• November 28, 2023

Wasted Time

 Wasted Time

Credit: Proxima Studio

Credit: Proxima Studio

Time has not been used effectively to lower smoking rates using proven THR policies.

By George Gay

No truer statement about tobacco harm reduction (THR) could ever have been made than this: “Too much time has been wasted.”

This blunt assessment was attributed to Jacek Olczak, CEO of Philip Morris International, in a September press note heading that had him challenge “governments across the globe to embrace smoke-free alternatives to end cigarettes faster.”

I take it that what Olczak was referring to is the time that has not been used by societies to good effect to bring down tobacco smoking rates using proven THR policies. But he might well have had in mind, too, the cumulative time cut from the lives of individuals said to have died “prematurely” from smoking-related diseases—diseases that could have been avoided by employing THR strategies.

The press note includes much that is interesting, but my eye was particularly drawn to a passage where it was said that, according to a new international survey conducted by independent research firm Povaddo for PMI, 82 percent of respondents agreed they would be somewhat or very angry, frustrated or upset to learn that a breakthrough that could help address a societal issue was not made available to the public due to government inaction.

Even very angry doesn’t cut it for me, partly because we are not talking only about government inaction but about government action in undermining such breakthroughs. Later in the press note, Sweden was said to have one of the lowest smoking rates in the developed world, at just 5.8 percent, largely due to the availability of snus, which Swedish men began switching to decades ago. “… The Swedish Snus Commission (SSC) estimates that more than 350,000 smoking-attributable deaths among men could have been avoided each year if the other EU countries had matched Sweden’s tobacco-related mortality rate,” the note said.

If the SSC is correct, and given that the EU has banned snus outside Sweden since 1992, we must reluctantly accept that about 10,500,000 men have, because of the action of the EU authorities in banning snus and then their subsequent, continuing inaction in not unbanning it, died prematurely in about a 30-year period.

OK, so 10,500,000 might be something of a stretch because the EU was smaller in 1992 than it is now, and I don’t know whether the 350,000 annual figure is an average or is based on a single year. But it is clear that we are talking about a big number and that no such number would have been allowed to have occurred in a 30-year war. A truce would have been called long ago and compromises made. But not in respect of the war on snus, and yet nobody will be called to account over what has occurred in the EU because of the ban on snus.

And the question arises as to whether such a calamity, such an outrage, would have been allowed to go almost unnoticed, unremarked in any other field. I think not, but I struggle to understand why this is the case, and the only reasons I have managed to come up with so far are that 1) smokers tend to be financially less well-off than the average person and to have little or no public voice or power, and 2) smokers have been deliberately denormalized by anti-tobacco activists. They have been placed beyond societal norms, so the problems they face are not regarded as being societal issues. People will not be very angry, or even upset, if governments don’t take the problems of smokers seriously.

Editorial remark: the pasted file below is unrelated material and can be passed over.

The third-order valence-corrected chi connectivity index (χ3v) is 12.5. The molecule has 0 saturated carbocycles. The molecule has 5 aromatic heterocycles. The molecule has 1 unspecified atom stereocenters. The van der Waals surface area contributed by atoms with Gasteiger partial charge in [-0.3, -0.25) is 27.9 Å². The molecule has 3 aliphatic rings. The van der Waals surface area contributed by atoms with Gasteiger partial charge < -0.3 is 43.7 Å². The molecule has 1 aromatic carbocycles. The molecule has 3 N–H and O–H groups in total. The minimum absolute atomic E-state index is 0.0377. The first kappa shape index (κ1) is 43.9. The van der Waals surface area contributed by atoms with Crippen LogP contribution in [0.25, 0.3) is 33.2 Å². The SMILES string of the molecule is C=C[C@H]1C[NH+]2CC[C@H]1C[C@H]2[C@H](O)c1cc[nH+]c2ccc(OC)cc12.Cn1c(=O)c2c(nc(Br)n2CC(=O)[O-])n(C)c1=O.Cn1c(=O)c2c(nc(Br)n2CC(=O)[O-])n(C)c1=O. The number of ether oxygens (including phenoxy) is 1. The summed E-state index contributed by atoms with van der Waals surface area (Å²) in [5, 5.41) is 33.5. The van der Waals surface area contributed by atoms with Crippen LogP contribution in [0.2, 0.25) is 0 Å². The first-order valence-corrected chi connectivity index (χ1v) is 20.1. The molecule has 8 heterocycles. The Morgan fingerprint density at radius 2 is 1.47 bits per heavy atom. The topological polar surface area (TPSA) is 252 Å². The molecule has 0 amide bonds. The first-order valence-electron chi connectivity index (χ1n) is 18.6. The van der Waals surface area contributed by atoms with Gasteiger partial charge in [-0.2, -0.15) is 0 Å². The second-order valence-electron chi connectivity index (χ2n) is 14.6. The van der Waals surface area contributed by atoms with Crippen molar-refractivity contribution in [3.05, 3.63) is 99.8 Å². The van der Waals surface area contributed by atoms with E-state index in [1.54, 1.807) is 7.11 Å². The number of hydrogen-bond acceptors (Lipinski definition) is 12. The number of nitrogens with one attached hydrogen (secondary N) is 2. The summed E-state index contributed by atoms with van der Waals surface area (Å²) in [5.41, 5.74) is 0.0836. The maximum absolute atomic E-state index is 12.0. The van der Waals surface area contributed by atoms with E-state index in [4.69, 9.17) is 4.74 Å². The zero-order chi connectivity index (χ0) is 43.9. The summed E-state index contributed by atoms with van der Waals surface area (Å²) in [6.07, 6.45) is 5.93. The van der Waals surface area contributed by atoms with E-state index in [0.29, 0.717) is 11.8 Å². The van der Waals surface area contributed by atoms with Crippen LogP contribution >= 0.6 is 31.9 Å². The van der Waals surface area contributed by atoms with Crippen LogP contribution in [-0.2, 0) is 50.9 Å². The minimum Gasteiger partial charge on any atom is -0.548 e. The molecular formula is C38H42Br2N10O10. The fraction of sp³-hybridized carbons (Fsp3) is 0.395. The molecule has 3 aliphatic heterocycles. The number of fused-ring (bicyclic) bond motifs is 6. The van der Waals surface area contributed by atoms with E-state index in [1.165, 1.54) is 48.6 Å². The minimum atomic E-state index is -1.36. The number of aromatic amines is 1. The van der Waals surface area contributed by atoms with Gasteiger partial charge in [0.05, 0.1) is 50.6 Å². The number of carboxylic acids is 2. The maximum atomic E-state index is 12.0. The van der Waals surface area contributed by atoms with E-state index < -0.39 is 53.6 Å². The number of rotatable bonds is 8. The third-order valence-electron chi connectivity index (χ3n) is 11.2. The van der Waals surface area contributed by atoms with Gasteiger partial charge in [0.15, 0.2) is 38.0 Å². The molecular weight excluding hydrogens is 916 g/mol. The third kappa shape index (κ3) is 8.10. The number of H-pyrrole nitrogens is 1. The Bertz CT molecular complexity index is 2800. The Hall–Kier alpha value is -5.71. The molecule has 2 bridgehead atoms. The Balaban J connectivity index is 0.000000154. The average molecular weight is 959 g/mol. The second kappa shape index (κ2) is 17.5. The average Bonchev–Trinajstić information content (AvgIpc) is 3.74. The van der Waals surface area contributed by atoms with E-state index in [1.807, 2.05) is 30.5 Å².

These are not wholly convincing arguments, are they? And I must be concerned when I cannot even convince myself. I mean, individuals, companies, organizations and governments do worry about smokers, don’t they? At the first opportunity, everybody with the closest or flimsiest connection to tobacco or nicotine will lament that, according to the World Health Organization, 8 million smokers die prematurely each year because of their habit. Ask yourself how many times you have seen that statement written or heard it articulated.

PMI says it used WHO data, estimates and methodologies, along with third-party data, to calculate the potential public health impact of the world’s smokers switching from cigarettes to less harmful, smoke-free products.

“The hypothetical model shows that if smoke-free products are assumed to be 80 percent less risky than cigarettes and if people who currently smoke were to switch to them completely, then over their lifetime, there’s a potential for a tenfold reduction in smoking-attributable deaths compared with [those that would have occurred under] historical tobacco control measures alone,” the press note said.

This is impressive and worthy of note, but the problem here is that in using and, dare I say it, extolling the data and, especially, the methodologies of the WHO, PMI rather shoots itself in the foot.

“For over a decade, PMI has championed a smoke-free future,” Olczak is quoted as saying. “Having invested more than $10.5 billion to scientifically research, develop and commercialize smoke-free products—which today account for more than a third of our total net revenues—we are living this future. Yet, inexplicably, there are countries stuck in the past where smokers can easily access cigarettes—the most harmful form of nicotine consumption—but not the better option of smoke-free alternatives.”

This situation is not universally inexplicable. Imagine for a minute that you are the health minister in a country whose economy does not allow major investments to be made in nation-specific health research. When the WHO comes knocking and tells you that your country has a smoking problem that is draining its finances and that THR is not the way to address it, what are you going to do?